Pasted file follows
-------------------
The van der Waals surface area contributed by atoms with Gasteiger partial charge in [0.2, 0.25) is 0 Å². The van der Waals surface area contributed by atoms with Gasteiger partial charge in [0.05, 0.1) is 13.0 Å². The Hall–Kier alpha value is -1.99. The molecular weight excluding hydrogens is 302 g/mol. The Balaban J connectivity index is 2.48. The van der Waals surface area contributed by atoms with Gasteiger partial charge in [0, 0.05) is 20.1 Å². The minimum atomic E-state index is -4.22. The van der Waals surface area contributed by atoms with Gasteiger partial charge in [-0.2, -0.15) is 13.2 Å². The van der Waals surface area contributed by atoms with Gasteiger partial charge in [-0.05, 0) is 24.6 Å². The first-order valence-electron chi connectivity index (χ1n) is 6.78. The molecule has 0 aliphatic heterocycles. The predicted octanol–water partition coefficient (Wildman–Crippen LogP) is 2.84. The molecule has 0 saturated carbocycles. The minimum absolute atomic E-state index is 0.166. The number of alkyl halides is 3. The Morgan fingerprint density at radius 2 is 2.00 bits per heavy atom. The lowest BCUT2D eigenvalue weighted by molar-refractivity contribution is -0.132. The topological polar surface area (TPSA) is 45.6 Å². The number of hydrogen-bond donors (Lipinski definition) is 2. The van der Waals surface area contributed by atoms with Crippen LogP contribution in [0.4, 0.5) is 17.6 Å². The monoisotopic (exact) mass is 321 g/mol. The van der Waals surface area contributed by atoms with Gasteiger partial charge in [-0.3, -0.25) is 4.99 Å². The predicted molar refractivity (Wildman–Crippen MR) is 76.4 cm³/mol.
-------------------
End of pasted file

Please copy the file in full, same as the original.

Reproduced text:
The van der Waals surface area contributed by atoms with Gasteiger partial charge in [0.2, 0.25) is 0 Å². The van der Waals surface area contributed by atoms with Gasteiger partial charge in [0.05, 0.1) is 13.0 Å². The Hall–Kier alpha value is -1.99. The molecular weight excluding hydrogens is 302 g/mol. The Balaban J connectivity index is 2.48. The van der Waals surface area contributed by atoms with Gasteiger partial charge in [0, 0.05) is 20.1 Å². The minimum atomic E-state index is -4.22. The van der Waals surface area contributed by atoms with Gasteiger partial charge in [-0.2, -0.15) is 13.2 Å². The van der Waals surface area contributed by atoms with Gasteiger partial charge in [-0.05, 0) is 24.6 Å². The first-order valence-electron chi connectivity index (χ1n) is 6.78. The molecule has 0 aliphatic heterocycles. The predicted octanol–water partition coefficient (Wildman–Crippen LogP) is 2.84. The molecule has 0 saturated carbocycles. The minimum absolute atomic E-state index is 0.166. The number of alkyl halides is 3. The Morgan fingerprint density at radius 2 is 2.00 bits per heavy atom. The lowest BCUT2D eigenvalue weighted by molar-refractivity contribution is -0.132. The topological polar surface area (TPSA) is 45.6 Å². The number of hydrogen-bond donors (Lipinski definition) is 2. The van der Waals surface area contributed by atoms with Crippen LogP contribution in [0.4, 0.5) is 17.6 Å². The monoisotopic (exact) mass is 321 g/mol. The van der Waals surface area contributed by atoms with Gasteiger partial charge in [-0.3, -0.25) is 4.99 Å². The predicted molar refractivity (Wildman–Crippen MR) is 76.4 cm³/mol.